Campus / News / November 5, 2009

Study space demand grows

Over the past several years, the campus has expanded study areas in order to accommodate the influx of students, all of who need space to complete their studies. The installment of Founders as a computer lab and renovations to the library in the 1980s, ‘90s and again in the early 2000s has been able to keep up with student need.

“We don’t really get a sense of the library being full,” said librarian Sharon Clayton. “I still think there’s a need for more study space on campus. The library is doing a good job of doing its part to meet [these] needs.”

Seniors Deanna Wendel and Erin Souza both said that they have used the library for studying. However, they both wish there was different study space that was more available to students during the night.

“My best work I do between one and four a.m. and I have to do it [in my room],” said Wendel. “For some reason, I can’t make myself do things during the day. I’m just more of a night person.”

Since she was a freshman, Wendel has had the habit of working during the night hours. If she does work during the day, she usually goes to the Gizmo.

“There’s noise, but not distracting noise [in the Gizmo],” said Wendel. “It’s not hard to find places, it’s just hard to find places you like.”

Souza also often uses the Gizmo in the morning for study space but finds the area too distracting after meal times begin. When she was a freshman, she studied in the library, but found that many people were having conversations and coughing loudly where she was trying to concentrate.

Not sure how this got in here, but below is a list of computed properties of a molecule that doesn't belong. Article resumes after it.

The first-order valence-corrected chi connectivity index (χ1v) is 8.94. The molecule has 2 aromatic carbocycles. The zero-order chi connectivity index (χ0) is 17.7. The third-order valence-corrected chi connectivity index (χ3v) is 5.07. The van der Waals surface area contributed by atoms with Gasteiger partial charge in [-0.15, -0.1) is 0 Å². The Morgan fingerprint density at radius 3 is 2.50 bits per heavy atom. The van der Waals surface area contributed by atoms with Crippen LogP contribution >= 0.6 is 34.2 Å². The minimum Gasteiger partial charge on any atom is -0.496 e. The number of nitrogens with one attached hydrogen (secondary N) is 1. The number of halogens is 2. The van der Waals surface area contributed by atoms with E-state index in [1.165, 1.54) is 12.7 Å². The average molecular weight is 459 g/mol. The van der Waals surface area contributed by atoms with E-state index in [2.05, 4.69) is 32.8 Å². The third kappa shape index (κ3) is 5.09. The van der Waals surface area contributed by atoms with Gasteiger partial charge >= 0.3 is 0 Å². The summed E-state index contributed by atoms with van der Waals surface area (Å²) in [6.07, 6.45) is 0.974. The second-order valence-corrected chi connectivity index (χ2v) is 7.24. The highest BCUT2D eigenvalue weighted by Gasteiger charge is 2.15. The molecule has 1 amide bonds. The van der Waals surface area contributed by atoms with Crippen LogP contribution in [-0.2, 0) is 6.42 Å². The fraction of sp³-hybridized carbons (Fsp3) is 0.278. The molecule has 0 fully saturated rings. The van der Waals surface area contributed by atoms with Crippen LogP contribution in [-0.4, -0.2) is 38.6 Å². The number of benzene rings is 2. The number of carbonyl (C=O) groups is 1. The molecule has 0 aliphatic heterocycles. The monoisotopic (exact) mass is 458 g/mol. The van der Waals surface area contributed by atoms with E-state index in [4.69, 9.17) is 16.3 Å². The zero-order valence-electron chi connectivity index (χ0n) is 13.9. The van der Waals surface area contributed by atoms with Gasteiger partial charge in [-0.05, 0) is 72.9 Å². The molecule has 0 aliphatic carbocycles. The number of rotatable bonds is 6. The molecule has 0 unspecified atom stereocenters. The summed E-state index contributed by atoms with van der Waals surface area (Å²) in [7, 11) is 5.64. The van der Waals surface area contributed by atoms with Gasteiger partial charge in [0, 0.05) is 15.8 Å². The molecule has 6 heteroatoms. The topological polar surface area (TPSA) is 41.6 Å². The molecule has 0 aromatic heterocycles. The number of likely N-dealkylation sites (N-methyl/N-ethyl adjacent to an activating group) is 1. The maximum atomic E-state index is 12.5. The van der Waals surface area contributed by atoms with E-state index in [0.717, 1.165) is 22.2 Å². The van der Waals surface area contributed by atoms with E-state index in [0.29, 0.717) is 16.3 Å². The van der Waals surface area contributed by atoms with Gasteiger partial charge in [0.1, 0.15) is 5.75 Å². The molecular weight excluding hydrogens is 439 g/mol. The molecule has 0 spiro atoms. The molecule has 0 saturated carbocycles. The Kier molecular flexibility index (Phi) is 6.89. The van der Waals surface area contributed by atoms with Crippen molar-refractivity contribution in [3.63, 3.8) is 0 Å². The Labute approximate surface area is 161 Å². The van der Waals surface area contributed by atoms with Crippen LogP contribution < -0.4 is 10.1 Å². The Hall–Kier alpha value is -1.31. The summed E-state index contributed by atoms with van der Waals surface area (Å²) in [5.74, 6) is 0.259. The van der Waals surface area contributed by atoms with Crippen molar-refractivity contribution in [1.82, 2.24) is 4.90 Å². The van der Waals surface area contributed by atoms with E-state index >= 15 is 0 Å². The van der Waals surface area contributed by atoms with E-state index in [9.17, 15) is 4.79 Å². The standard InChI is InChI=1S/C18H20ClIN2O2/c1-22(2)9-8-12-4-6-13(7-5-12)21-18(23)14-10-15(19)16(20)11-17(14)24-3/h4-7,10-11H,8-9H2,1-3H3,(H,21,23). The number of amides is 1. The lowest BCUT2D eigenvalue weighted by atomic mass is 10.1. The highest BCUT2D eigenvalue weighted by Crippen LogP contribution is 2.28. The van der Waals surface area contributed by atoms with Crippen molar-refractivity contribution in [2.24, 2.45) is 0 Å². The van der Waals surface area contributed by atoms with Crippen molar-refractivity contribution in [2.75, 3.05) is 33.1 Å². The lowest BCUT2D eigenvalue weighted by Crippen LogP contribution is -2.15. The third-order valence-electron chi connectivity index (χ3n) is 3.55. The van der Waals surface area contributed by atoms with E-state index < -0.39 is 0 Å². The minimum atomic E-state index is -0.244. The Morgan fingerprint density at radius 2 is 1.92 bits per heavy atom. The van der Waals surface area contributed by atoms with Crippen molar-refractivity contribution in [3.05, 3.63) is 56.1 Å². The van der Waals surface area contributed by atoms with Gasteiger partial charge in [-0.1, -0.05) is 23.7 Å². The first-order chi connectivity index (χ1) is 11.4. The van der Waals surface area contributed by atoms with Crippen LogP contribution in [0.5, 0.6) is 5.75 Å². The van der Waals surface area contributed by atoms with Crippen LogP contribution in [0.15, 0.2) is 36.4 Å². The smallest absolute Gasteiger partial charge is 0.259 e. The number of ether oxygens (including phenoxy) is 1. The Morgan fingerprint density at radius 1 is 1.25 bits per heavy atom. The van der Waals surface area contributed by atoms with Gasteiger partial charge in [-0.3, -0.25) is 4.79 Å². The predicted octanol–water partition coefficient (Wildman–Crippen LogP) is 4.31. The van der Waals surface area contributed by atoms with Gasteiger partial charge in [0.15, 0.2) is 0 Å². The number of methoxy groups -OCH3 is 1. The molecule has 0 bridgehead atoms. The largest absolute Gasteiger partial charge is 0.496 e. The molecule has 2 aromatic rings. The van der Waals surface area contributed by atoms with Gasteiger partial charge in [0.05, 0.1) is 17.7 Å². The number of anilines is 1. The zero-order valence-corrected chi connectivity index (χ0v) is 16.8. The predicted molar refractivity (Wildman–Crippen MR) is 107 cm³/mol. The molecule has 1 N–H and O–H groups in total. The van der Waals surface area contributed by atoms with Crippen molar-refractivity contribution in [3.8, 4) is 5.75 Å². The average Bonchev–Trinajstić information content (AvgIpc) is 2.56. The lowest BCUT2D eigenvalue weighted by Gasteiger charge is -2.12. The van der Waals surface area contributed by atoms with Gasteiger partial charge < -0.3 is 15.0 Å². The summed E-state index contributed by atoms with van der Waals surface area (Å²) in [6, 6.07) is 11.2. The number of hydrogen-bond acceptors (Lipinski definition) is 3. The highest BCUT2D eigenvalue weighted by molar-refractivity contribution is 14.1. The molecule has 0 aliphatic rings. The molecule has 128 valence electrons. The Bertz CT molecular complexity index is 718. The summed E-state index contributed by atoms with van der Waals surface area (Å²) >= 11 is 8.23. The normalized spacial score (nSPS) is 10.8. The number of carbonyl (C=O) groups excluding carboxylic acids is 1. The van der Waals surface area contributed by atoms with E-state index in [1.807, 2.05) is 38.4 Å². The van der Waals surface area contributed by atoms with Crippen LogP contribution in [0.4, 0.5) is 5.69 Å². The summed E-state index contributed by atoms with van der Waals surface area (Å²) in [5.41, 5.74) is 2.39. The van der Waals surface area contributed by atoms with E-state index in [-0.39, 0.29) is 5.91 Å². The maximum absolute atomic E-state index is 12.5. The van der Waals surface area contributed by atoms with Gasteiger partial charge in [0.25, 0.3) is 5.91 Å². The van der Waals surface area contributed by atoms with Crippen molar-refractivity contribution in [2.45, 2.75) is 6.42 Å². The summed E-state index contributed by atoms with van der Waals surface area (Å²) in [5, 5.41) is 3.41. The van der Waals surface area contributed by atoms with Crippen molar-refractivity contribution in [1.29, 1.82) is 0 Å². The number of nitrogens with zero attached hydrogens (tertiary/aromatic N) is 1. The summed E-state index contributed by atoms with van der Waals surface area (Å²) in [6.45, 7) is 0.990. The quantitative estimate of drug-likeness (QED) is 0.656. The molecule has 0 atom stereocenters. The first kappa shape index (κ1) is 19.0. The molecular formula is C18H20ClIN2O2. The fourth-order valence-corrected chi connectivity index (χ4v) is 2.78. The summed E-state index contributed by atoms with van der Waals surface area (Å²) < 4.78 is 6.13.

“I tried [studying in the library] during finals and it was packed,” said Souza.

On the other hand, Sousa does not like using Founders because it is too quiet and one little noise becomes distracting. Then, when it is quiet for too long, Souza feels tired. Wendel does not like studying in Founders either.

“I don’t like being surrounded by the people in there,” said Wendel. “I feel exposed.”

Both Sousa and Wendel said they are uncomfortable in Founders because they are so close to people and they feel like other students are looking over their shoulders at their work.

Neither Sousa or Wendel are able to study in their Hamblin apartment.

“I never get any work done [in my room],” said Wendel. She finds that the other students living in her apartment often become distracting when she is trying to do work.

“It’s harder to work [in my apartment] because I have my own stuff to get distracted with,” said Souza. “I tend to procrastinate more when I’m here.”

Souza would like more space at Knox to take her laptop and study besides the library. She sometimes finds it difficult to find a space to plug in her laptop in the Gizmo and does not know where else to go.

Clayton said that there are times when the library is busier, such as on evenings before large projects are due and around midterms and finals. However, there is usually still some space to spare. The library can accommodate most student needs, except for the need for a 24-hour study space.